We may not have it all together, but together we have it all.
My friend Natalie Hartford wrote a blog recently about a new drunk driving law in Alberta. She lives some 2600 miles east of Alberta in New Brunswick, but she was applauding her fellow-Canadians for passing this law.
As with all of man’s endeavors, it’s not perfect, but it does put some teeth into the prosecution of drunk drivers and getting them off the streets and highways. She has suffered the loss of family members to this scourge, as have several of the readers who commented on her post. I feel their pain, although my family has been fortunate enough to avoid such tragedy.
The new law calls for the immediate suspension of the offender’s driver’s license rather than waiting for months (years?) for the case to come to trial, during which time the offender can continue driving and risking the lives and health of others. Of course, if any state passed such a law here, the ACLU would immediately jump in screaming this was a forfeiture of property without due process of law.
But would it really be? Is a driver’s license property, or is it a privilege extended by society to the recipient through the instrument of state government? And can’t privileges have strings attached? I know my dad always thought it was reasonable to attach strings to privileges.
“Yes, son, you may take the car, but you must be home by midnight.” He thought that was a reasonable restriction to my privilege, and I had the option of declining the offer and walking. (Yeah, right!)
Why can’t a state or province issue a license that says it is valid as long as the bearer does not fail a roadside sobriety test? By accepting the license, we agree to the restriction. As computer users, we’re accustomed to agreeing to terms and conditions in exchange for the right to use someone’s software. Why can’t this principle be applied to the issue of driver’s licenses.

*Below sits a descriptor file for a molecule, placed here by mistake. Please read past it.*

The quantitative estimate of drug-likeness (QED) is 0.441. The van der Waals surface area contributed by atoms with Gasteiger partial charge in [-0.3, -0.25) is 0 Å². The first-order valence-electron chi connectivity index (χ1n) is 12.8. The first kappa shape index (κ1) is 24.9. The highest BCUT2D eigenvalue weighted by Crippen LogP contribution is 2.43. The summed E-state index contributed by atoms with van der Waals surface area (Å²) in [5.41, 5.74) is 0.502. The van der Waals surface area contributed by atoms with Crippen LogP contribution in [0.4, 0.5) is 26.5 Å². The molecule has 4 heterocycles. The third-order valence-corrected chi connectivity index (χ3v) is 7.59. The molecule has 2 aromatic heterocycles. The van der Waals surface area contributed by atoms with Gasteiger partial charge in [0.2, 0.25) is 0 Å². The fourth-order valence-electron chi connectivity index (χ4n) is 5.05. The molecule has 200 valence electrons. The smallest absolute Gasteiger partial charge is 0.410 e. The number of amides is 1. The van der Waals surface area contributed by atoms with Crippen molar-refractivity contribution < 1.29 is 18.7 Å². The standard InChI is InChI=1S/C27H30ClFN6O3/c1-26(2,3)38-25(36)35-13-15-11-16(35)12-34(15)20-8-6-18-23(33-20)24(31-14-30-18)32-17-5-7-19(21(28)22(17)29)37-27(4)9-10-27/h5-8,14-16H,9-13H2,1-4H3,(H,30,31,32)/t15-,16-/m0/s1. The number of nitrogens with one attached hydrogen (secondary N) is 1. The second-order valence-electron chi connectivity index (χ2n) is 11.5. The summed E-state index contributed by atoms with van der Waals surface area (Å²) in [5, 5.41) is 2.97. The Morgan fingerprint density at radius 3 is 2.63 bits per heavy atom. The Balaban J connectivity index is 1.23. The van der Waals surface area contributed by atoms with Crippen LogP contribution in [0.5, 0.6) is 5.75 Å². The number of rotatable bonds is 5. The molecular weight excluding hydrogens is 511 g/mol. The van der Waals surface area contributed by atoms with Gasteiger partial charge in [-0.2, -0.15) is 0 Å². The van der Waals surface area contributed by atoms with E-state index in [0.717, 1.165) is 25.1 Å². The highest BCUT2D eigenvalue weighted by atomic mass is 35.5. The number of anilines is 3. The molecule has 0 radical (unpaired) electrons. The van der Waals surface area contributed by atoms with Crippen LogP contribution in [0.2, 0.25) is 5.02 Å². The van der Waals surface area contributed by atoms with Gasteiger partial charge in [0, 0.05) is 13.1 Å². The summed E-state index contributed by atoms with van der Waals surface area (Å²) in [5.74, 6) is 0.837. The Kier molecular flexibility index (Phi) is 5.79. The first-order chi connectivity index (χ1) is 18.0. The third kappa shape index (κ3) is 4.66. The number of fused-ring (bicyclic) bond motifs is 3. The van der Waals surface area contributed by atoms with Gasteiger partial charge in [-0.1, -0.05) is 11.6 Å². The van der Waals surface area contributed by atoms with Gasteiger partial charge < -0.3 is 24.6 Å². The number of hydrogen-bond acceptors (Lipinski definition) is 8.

Natalie’s post goes into some other provisions of the new law, which I won’t get into today. My main point is that I think the immediate forfeiture provision either is or could be made to be constitutionally valid.
I can’t in good conscience post this without a confession. No, I’ve never been ticketed for DWI—but I should have. When I was in college (yes, we had cars way back then) I woke up in my dormitory one evening after having passed out at a cocktail party hours earlier.
My best friend was with me and began telling me about all the driving I did after the cocktail party was over, how he’d tried to get my keys away from me, and how I’d insisted on driving. It scares me to this day to think about what might have happened. I can only thank God it didn’t and hope this confession didn’t turn you away.
If you drink, that’s your business. I have nothing to say either way about that. But if you drink and drive, it becomes society’s business. Society does have a right to protect itself against the mayhem—not to mention the costs—that can result from drunk driving.
How do you feel about this new law Alberta has passed?
What do you think about the fairness or unfairness of making the privilege of driving contingent upon not failing a sobriety test, with the immediate suspension of the license required in the event of such a failure?
Let me know what you think.
David N. Walker is a Christian father and grandfather, a grounded pilot and a near-scratch golfer who had to give up the game because of shoulder problems. A graduate of Duke University, he spent 42 years as a health insurance agent. Most of that career was spent in Texas, but for a few years he traveled many other states. He started writing about 20 years ago, and has six unpublished novels to use as primers on how NOT to write fiction. He has just e-pubbed his devotional, Heaven Sent: 67 Stories of Godly Thoughts and Inspiration (http://www.amazon.com/dp/B008CRL82M). His new fiction work—a series of novellas set during the period from 1860 to 1880 is underway. The first one is in the editing process, and he’s currently writing the second one.
Contact David at firstname.lastname@example.org or tweet him at @davidnwalkertx